Engineers from the UK and Japan set a new record for the fastest Internet in the world. The incredible speed of 178 terabits per second (Tb / s) was transmitted using existing fiber optic networks, but using new ways to model light before transmission.
The feat was made possible thanks to the research team led by Dr. Lidia Galdino, from UCL (University College London), in partnership with Xtera and KDDI Research. As stated in the publication, at this speed it is possible to “download the entire Netflix library in less than a second”.
The record is also impressive for the method in which it was conducted. They were able to increase data transmission using a much wider range of light colors (wavelengths), which is normally used in fiber optic networks.
With this, it was possible to reach a bandwidth of 16.8 THz (Terahertz). This is twice the limited spectrum for commercial broadband systems, which can reach 9 THz. The method also involved the development of new Geometric Shape (GS) constellations. These patterns combine signals that alter the phase, brightness and polarization of the light / wavelength.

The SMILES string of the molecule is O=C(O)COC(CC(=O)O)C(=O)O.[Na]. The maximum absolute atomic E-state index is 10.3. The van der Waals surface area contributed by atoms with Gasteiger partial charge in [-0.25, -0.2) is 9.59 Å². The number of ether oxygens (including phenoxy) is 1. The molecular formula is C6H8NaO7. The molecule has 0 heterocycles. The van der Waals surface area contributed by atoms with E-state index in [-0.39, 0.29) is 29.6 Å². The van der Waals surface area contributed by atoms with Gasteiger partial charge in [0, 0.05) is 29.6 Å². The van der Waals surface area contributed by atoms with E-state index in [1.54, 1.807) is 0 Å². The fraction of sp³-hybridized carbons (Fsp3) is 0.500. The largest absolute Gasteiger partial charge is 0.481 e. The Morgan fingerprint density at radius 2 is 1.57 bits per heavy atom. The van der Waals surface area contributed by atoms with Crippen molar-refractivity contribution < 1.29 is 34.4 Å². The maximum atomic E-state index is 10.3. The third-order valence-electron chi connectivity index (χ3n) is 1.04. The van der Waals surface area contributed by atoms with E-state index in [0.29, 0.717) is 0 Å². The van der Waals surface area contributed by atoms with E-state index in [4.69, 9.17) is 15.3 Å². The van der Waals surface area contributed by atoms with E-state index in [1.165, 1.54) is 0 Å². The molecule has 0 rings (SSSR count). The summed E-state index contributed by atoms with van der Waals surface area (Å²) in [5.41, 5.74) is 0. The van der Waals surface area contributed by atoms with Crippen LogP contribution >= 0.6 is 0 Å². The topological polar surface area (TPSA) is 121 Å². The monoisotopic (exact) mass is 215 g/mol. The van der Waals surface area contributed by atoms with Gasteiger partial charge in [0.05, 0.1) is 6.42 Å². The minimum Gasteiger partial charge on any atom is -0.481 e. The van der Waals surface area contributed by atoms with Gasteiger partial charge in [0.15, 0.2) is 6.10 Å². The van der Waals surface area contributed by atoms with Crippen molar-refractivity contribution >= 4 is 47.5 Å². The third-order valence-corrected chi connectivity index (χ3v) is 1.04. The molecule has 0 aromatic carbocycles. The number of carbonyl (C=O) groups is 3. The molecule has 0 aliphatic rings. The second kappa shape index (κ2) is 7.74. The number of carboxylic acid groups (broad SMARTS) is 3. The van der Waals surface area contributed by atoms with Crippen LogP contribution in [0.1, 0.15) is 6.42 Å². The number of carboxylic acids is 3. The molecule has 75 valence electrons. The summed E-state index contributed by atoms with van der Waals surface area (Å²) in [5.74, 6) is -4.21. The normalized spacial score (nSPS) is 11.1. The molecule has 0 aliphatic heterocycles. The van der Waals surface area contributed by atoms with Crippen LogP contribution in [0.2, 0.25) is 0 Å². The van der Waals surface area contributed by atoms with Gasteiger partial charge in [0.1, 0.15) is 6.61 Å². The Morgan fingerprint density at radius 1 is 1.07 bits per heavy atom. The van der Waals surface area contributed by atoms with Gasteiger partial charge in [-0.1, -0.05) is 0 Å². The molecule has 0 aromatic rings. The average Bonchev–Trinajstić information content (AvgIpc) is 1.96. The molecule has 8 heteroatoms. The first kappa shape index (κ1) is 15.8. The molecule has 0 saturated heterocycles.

As a benefit, the researchers cite that the technique can be implemented in an existing infrastructure. It would be necessary, for example, to update the amplifiers in the fiber optic routes in radii of 40-100 km. For comparison, it is said that the upgrade would cost around £ 16,000, while a new fiber optic installation can cost up to £ 450,000 per kilometer.
“While current cloud data center interconnections … are capable of transporting up to 35 Tb / s, we are working with new technologies that more efficiently use existing infrastructure,” said Dr. Galdino.
Another example given by the researchers is that, at this speed, it would take less than an hour to download all the data that made up the first image of a black hole.